New questions are coming up in the case of an Alton teen who died from untreated diabetes.

Prosecutors charged her mother with involuntary manslaughter this week. She's accused of not treating her daughter's illness, which prosecutors said led to the girl's death.

RELATED: Police: Alton mom hid daughter's diabetes diagnosis for years resulting in daughter's death

The big question: How did 14-year-old Emily Hampshire survive five years with untreated diabetes?

The expert we spoke to was skeptical and believes there's more to her death and this story than we currently know.

In the past five years, Emily was diagnosed not once, but twice with type-one diabetes. Each time, documents show, her mother Amber Hampshire was informed of the diagnosis.

It's a serious, even dangerous condition, and yet totally treatable.
But endocrinologist Dr. George Thampy said it does require constant attention.

"It's a spiraling condition that could lead to coma or death, if not treated immediately, especially in a child," said Dr. Thampy.

But Alton police say Emily never received that treatment and say her mother Amber took steps to hide her daughter's disease.

For instance, court documents show a doctor sent the staff at Emily's school a medical plan to handle her condition. But her mother — who worked there as a pre-school teacher — told staff it was wrong, and to disregard it.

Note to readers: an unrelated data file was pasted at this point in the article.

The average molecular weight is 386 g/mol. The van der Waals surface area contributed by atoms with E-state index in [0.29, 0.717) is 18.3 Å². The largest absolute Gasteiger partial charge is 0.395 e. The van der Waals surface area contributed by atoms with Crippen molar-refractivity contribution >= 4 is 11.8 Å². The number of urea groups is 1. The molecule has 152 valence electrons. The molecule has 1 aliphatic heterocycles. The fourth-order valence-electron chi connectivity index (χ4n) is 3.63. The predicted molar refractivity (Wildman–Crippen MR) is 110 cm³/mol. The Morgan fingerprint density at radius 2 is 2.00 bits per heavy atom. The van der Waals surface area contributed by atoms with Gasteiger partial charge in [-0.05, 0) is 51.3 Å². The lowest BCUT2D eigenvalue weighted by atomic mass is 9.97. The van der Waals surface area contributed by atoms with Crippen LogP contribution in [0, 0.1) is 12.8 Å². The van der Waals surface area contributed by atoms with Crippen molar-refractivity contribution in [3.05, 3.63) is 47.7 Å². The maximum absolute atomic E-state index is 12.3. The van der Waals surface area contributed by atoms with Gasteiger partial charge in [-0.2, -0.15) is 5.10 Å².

And recent Facebook photos show a strikingly thin Emily. It's something Dr. Thampy believes could've been tied to her condition.

"You see weight loss. In a day they lose weight," said Dr. Thampy.

But Dr.Thampy, a diabetes specialist, is still struggling with how Emily survived five years without any treatment.

"I'm still puzzled with the diagnosis. If a type-one doesn't get treated, within hours they will be in the hospital with ketoacidosis and coma. Living with type one diabetes untreated? Unheard of," said Dr. Thampy.

RELATED: Neighbors say Alton mother who hid daughter's diabetes appeared to be great mom

Court documents show that ultimately, Emily did indeed die of ketoacidosis. It's a serious complication that results from not having enough insulin.

There have also been questions about whether the cost of insulin deterred Amber Hampshire from seeking treatment. Dr. Thampy said cost can be a factor. But ultimately he believes one thing.

"There is more to this than what I'm hearing," said Dr. Thampy. 

Madison County Prosecutor Tom Gibbons tells us he does have information on how Amber Hampshire managed her child's illness. But he says he can't discuss the details.

A preliminary hearing will be scheduled in the next few weeks. Amber Hampshire is currently out on $100,000 bond.